ZHUKOVSKY, Moscow Region — A police officer politely raised his arms and shook his head as a group of suited men wearing exhibitor badges strolled toward the pavilions where their stands were located.
“It’s closed,” he said — which was confusing because five minutes ago there had been no police officer on this bustling central path at the MAKS air show.
The officer had appeared like a frowning ghost in the middle of the crowded thoroughfare.
“Why can’t we go down there?” a guest asked.
“I can’t say.”
“How long is it going to be blocked off?”
“I can’t say.”
A reporter walking in the opposite direction to file a story — aware that Prime Minister Vladimir Putin was slated to drop by the show Wednesday afternoon to preside over $1 billion worth of deals and watch Russia’s first stealth fighter take to the skies — was able to recognize the signs of an impending Putin visit.
The suspicion was confirmed when, asked whether the path was closed for Putin, the police officer simply pretended not to have heard.
But the reporter was soon as stymied as the businessmen.
The press center — with the only accessible Internet-connected computers around — had been commandeered by the prime minister’s press service.
A young blonde in a see-through blouse and reflector shades, who seemed to have some kind of authority, repeated the police officer’s line when asked how long the disruption might last.
“We announced this morning that there would be a technical break between 1 and 3 o’clock,” she said defensively.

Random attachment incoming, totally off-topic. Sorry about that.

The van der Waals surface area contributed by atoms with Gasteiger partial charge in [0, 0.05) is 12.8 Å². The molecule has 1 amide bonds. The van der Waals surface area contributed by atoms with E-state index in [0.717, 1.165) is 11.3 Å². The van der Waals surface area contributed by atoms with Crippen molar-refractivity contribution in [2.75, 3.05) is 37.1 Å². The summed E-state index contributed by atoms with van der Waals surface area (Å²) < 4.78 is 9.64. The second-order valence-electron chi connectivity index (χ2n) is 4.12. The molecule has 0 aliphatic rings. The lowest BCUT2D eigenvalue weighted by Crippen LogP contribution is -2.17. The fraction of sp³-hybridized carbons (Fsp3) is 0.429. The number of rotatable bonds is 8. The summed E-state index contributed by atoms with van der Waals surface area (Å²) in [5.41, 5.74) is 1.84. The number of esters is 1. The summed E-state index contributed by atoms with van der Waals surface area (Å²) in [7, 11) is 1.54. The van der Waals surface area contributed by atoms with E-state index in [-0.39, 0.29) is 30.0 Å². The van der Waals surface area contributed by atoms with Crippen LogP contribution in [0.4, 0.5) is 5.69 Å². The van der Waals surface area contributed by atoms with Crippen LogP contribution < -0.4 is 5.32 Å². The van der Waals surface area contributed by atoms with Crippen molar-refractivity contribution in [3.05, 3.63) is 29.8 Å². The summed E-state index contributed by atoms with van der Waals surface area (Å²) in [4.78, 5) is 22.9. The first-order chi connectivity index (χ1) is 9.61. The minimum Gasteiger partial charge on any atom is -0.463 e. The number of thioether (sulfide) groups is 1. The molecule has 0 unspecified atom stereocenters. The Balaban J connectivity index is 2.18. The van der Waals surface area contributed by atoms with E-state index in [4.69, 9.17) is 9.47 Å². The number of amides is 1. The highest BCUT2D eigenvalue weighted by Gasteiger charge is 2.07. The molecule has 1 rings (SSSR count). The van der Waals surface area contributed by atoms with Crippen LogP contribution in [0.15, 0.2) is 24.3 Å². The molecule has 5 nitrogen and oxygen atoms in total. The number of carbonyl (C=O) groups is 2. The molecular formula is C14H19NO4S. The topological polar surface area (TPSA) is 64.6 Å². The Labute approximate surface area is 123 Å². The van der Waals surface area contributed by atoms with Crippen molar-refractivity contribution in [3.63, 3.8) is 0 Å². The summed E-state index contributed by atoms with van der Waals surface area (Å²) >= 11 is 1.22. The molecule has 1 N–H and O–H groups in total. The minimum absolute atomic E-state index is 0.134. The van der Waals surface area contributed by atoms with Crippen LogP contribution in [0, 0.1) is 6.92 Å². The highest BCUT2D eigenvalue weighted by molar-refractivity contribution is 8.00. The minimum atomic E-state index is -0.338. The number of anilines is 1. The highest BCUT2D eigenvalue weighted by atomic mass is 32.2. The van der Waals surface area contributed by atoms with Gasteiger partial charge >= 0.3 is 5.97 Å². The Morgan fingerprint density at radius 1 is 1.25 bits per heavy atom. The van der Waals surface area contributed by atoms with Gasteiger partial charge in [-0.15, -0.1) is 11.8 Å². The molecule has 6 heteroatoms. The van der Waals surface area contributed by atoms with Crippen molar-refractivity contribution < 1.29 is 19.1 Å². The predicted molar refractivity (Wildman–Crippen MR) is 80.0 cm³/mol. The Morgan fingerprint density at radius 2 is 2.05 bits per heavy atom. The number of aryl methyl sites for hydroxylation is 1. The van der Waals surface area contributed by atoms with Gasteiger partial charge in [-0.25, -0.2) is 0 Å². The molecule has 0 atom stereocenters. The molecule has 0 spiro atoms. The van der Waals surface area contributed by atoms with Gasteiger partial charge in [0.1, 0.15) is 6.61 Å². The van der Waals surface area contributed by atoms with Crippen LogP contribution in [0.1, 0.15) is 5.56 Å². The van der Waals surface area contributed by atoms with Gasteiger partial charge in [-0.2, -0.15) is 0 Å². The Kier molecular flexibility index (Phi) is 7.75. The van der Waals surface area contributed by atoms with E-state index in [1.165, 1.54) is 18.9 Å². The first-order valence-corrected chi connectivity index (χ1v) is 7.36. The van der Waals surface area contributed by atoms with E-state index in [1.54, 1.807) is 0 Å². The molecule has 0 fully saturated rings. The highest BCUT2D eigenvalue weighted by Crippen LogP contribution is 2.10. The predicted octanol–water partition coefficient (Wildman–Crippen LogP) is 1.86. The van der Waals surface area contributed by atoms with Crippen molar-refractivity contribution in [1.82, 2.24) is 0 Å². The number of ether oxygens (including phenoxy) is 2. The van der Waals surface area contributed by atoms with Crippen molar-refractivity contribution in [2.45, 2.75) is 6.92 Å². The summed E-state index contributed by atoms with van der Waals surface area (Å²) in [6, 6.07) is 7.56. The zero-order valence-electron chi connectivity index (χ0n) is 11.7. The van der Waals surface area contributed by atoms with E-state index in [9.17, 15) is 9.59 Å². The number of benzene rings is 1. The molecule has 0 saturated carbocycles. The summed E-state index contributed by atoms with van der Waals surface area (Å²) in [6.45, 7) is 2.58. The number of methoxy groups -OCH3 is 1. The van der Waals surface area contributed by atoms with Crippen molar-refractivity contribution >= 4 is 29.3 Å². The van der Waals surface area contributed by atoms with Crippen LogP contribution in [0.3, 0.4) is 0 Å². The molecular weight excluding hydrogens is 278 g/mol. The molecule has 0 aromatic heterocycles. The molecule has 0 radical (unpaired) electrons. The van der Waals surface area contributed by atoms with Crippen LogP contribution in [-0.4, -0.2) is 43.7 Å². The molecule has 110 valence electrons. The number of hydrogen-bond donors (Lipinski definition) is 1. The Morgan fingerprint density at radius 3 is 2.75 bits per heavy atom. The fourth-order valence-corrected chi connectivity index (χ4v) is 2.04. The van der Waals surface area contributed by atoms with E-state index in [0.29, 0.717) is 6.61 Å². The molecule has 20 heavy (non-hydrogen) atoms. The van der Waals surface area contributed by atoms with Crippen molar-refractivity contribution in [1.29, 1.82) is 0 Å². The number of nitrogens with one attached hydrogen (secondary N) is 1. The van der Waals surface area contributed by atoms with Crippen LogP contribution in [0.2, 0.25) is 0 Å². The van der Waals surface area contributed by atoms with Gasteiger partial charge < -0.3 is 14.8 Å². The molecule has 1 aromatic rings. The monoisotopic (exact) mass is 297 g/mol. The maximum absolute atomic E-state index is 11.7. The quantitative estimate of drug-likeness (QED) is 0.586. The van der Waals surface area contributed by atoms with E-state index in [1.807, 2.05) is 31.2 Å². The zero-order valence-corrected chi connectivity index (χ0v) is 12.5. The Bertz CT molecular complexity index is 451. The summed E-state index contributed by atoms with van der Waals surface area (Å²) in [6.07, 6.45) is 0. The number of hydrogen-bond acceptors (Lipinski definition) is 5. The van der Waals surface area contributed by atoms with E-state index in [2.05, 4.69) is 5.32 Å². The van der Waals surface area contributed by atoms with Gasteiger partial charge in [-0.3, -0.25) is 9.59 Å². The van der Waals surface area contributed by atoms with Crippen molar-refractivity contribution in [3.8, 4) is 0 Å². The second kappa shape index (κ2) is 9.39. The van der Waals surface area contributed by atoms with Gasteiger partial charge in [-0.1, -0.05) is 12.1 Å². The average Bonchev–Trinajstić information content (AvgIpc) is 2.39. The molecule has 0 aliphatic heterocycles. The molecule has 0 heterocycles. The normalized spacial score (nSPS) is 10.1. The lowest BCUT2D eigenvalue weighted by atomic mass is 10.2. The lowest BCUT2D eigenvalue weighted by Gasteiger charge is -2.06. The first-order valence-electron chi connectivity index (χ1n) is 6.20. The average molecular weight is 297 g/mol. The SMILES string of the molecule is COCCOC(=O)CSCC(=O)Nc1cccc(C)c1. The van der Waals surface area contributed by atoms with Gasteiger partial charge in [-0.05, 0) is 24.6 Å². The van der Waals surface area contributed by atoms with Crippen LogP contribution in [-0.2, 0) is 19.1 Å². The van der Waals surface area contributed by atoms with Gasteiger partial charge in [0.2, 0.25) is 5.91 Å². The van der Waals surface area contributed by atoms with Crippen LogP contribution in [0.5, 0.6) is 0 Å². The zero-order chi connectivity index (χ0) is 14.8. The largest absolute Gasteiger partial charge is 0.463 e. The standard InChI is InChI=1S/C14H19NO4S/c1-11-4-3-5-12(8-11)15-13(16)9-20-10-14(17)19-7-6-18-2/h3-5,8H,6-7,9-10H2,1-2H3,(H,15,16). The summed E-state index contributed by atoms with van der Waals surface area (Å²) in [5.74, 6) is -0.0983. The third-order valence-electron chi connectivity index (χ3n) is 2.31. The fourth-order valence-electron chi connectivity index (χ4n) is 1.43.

“Technical break” — bureaucratic code for stopping work for undisclosed reasons — was an interesting way of describing Putin’s visit.
As columns of policemen fanned out across the grounds, visitors found themselves stranded and a little confused as routes were cut off. A sense of limbo set in over the parched sun-baked field.
Visitors caught inside the security cordon were unable to leave until well into the evening. Exhausted employees of Russian and foreign aviation firms were still making their way home after 8 p.m.
Nonetheless, business continued throughout the day. Putin presided over the two most patriotic deals, as state-owned Gazprom Avia ordered planes and helicopters from domestic manufacturers.
In Putin’s presence, Gazprom Avia, the airline owned by the gas monopoly, signed an agreement to buy 10 of Sukhoi Civil Aviation’s new Superjet 100 regional airliners.
Gazprom is buying the 100/95LR variant of the Superjet, which has a longer range than the standard model. The new aircraft, which will be delivered between 2013 and 2015, will allow Gazprom to retire its aging Yak-42 jets, the company said in a statement.
The company also ordered 39 MI-8AMT passenger and cargo helicopters from Russian Helicopters. The choppers will be delivered between 2012 and 2016 and will be used to service gas fields and the pipeline network, the company said.
Neither side mentioned the price of the deals.
Other companies quietly got on with business without the prime minister’s help. Canada’s Bombadier signed a deal to sell Ilyushin Finance three CS100 and seven CS300 aircraft, with an option to supply another 10 of the same planes at a later date. The catalog cost for one C300 is $66 million.